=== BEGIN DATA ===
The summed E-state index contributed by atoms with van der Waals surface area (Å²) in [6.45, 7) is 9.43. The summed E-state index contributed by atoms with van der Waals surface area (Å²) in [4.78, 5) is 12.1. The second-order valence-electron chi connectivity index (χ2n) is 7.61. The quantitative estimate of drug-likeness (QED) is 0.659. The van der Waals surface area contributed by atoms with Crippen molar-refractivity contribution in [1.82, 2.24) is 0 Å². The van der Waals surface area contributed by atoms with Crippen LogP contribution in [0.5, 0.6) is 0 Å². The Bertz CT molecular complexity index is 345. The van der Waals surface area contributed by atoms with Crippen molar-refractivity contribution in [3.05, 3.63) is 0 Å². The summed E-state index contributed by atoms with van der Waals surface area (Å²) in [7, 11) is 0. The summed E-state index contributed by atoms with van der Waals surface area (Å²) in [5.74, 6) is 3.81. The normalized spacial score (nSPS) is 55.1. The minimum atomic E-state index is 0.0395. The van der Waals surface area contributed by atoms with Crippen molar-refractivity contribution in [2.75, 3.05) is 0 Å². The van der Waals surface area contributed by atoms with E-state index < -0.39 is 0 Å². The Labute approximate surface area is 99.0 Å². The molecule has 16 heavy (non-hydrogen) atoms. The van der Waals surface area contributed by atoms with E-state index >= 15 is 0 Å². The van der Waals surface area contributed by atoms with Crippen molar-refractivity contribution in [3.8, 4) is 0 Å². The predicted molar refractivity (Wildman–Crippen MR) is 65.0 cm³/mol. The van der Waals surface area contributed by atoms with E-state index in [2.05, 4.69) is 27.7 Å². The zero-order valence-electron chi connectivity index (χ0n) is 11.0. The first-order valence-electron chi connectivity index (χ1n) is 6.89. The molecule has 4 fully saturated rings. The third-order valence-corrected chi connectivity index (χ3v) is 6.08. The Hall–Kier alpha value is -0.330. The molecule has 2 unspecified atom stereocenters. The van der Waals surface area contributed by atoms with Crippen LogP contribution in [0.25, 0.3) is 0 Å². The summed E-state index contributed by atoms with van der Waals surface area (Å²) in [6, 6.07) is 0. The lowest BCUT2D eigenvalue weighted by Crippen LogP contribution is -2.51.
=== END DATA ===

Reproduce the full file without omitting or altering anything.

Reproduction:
The summed E-state index contributed by atoms with van der Waals surface area (Å²) in [6.45, 7) is 9.43. The summed E-state index contributed by atoms with van der Waals surface area (Å²) in [4.78, 5) is 12.1. The second-order valence-electron chi connectivity index (χ2n) is 7.61. The quantitative estimate of drug-likeness (QED) is 0.659. The van der Waals surface area contributed by atoms with Crippen molar-refractivity contribution in [1.82, 2.24) is 0 Å². The van der Waals surface area contributed by atoms with Crippen LogP contribution in [0.5, 0.6) is 0 Å². The Bertz CT molecular complexity index is 345. The van der Waals surface area contributed by atoms with Crippen molar-refractivity contribution in [3.05, 3.63) is 0 Å². The summed E-state index contributed by atoms with van der Waals surface area (Å²) in [7, 11) is 0. The summed E-state index contributed by atoms with van der Waals surface area (Å²) in [5.74, 6) is 3.81. The normalized spacial score (nSPS) is 55.1. The minimum atomic E-state index is 0.0395. The van der Waals surface area contributed by atoms with Crippen molar-refractivity contribution in [2.75, 3.05) is 0 Å². The van der Waals surface area contributed by atoms with E-state index < -0.39 is 0 Å². The Labute approximate surface area is 99.0 Å². The molecule has 16 heavy (non-hydrogen) atoms. The van der Waals surface area contributed by atoms with E-state index >= 15 is 0 Å². The van der Waals surface area contributed by atoms with Crippen molar-refractivity contribution in [3.8, 4) is 0 Å². The predicted molar refractivity (Wildman–Crippen MR) is 65.0 cm³/mol. The van der Waals surface area contributed by atoms with E-state index in [2.05, 4.69) is 27.7 Å². The zero-order valence-electron chi connectivity index (χ0n) is 11.0. The first-order valence-electron chi connectivity index (χ1n) is 6.89. The molecule has 4 fully saturated rings. The third-order valence-corrected chi connectivity index (χ3v) is 6.08. The Hall–Kier alpha value is -0.330. The molecule has 2 unspecified atom stereocenters. The van der Waals surface area contributed by atoms with Crippen LogP contribution in [0.25, 0.3) is 0 Å². The summed E-state index contributed by atoms with van der Waals surface area (Å²) in [6, 6.07) is 0. The lowest BCUT2D eigenvalue weighted by Crippen LogP contribution is -2.51.